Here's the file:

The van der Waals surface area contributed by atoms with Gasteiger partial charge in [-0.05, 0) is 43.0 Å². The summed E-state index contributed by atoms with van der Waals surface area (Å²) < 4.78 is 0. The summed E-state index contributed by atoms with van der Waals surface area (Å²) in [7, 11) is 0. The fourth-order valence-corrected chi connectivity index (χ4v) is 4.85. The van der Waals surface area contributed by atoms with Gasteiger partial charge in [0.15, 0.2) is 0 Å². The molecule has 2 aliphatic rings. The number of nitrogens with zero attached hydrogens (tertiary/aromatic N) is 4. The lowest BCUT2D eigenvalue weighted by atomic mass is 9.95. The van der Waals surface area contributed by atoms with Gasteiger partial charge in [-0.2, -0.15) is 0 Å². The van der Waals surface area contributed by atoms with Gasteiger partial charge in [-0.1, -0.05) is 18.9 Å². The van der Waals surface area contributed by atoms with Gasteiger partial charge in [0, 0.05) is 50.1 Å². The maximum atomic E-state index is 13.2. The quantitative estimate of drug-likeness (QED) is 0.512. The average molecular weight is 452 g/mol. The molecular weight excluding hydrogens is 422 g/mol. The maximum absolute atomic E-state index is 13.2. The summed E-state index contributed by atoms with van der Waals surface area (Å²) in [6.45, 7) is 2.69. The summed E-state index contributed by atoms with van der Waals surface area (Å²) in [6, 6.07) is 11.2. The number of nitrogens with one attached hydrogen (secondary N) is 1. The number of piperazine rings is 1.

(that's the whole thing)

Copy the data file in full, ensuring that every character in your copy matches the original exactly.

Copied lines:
The van der Waals surface area contributed by atoms with Gasteiger partial charge in [-0.05, 0) is 43.0 Å². The summed E-state index contributed by atoms with van der Waals surface area (Å²) < 4.78 is 0. The summed E-state index contributed by atoms with van der Waals surface area (Å²) in [7, 11) is 0. The fourth-order valence-corrected chi connectivity index (χ4v) is 4.85. The van der Waals surface area contributed by atoms with Gasteiger partial charge in [0.15, 0.2) is 0 Å². The molecule has 2 aliphatic rings. The number of nitrogens with zero attached hydrogens (tertiary/aromatic N) is 4. The lowest BCUT2D eigenvalue weighted by atomic mass is 9.95. The van der Waals surface area contributed by atoms with Gasteiger partial charge in [-0.2, -0.15) is 0 Å². The van der Waals surface area contributed by atoms with Gasteiger partial charge in [-0.1, -0.05) is 18.9 Å². The van der Waals surface area contributed by atoms with Gasteiger partial charge in [0, 0.05) is 50.1 Å². The maximum atomic E-state index is 13.2. The quantitative estimate of drug-likeness (QED) is 0.512. The average molecular weight is 452 g/mol. The molecular weight excluding hydrogens is 422 g/mol. The maximum absolute atomic E-state index is 13.2. The summed E-state index contributed by atoms with van der Waals surface area (Å²) in [6.45, 7) is 2.69. The summed E-state index contributed by atoms with van der Waals surface area (Å²) in [6, 6.07) is 11.2. The number of nitrogens with one attached hydrogen (secondary N) is 1. The number of piperazine rings is 1.